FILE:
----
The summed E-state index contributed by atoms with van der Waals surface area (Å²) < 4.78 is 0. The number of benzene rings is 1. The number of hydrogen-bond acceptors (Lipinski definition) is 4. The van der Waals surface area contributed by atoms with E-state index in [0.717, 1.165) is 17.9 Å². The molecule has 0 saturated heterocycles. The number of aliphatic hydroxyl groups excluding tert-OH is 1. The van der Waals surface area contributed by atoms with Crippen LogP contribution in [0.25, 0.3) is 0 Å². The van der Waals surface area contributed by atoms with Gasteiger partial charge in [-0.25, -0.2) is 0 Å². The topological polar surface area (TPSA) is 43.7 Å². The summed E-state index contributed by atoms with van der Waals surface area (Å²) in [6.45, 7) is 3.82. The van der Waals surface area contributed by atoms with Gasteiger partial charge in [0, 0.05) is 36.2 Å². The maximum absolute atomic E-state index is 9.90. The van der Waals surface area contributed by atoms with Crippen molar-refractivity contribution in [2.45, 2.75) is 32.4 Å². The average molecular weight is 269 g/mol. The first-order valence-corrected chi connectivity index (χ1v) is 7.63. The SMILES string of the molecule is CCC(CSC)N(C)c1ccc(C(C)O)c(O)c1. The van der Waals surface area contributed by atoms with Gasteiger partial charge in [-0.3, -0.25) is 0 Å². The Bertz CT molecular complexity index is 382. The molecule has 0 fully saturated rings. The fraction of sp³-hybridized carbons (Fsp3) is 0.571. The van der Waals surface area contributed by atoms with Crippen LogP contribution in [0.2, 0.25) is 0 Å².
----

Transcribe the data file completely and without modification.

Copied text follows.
The summed E-state index contributed by atoms with van der Waals surface area (Å²) < 4.78 is 0. The number of benzene rings is 1. The number of hydrogen-bond acceptors (Lipinski definition) is 4. The van der Waals surface area contributed by atoms with E-state index in [0.717, 1.165) is 17.9 Å². The molecule has 0 saturated heterocycles. The number of aliphatic hydroxyl groups excluding tert-OH is 1. The van der Waals surface area contributed by atoms with Crippen LogP contribution in [0.25, 0.3) is 0 Å². The van der Waals surface area contributed by atoms with Gasteiger partial charge in [-0.25, -0.2) is 0 Å². The topological polar surface area (TPSA) is 43.7 Å². The summed E-state index contributed by atoms with van der Waals surface area (Å²) in [6.45, 7) is 3.82. The van der Waals surface area contributed by atoms with Gasteiger partial charge in [0, 0.05) is 36.2 Å². The maximum absolute atomic E-state index is 9.90. The van der Waals surface area contributed by atoms with Crippen molar-refractivity contribution in [2.45, 2.75) is 32.4 Å². The average molecular weight is 269 g/mol. The first-order valence-corrected chi connectivity index (χ1v) is 7.63. The SMILES string of the molecule is CCC(CSC)N(C)c1ccc(C(C)O)c(O)c1. The van der Waals surface area contributed by atoms with Gasteiger partial charge in [-0.3, -0.25) is 0 Å². The Bertz CT molecular complexity index is 382. The molecule has 0 fully saturated rings. The fraction of sp³-hybridized carbons (Fsp3) is 0.571. The van der Waals surface area contributed by atoms with Crippen LogP contribution in [0.2, 0.25) is 0 Å².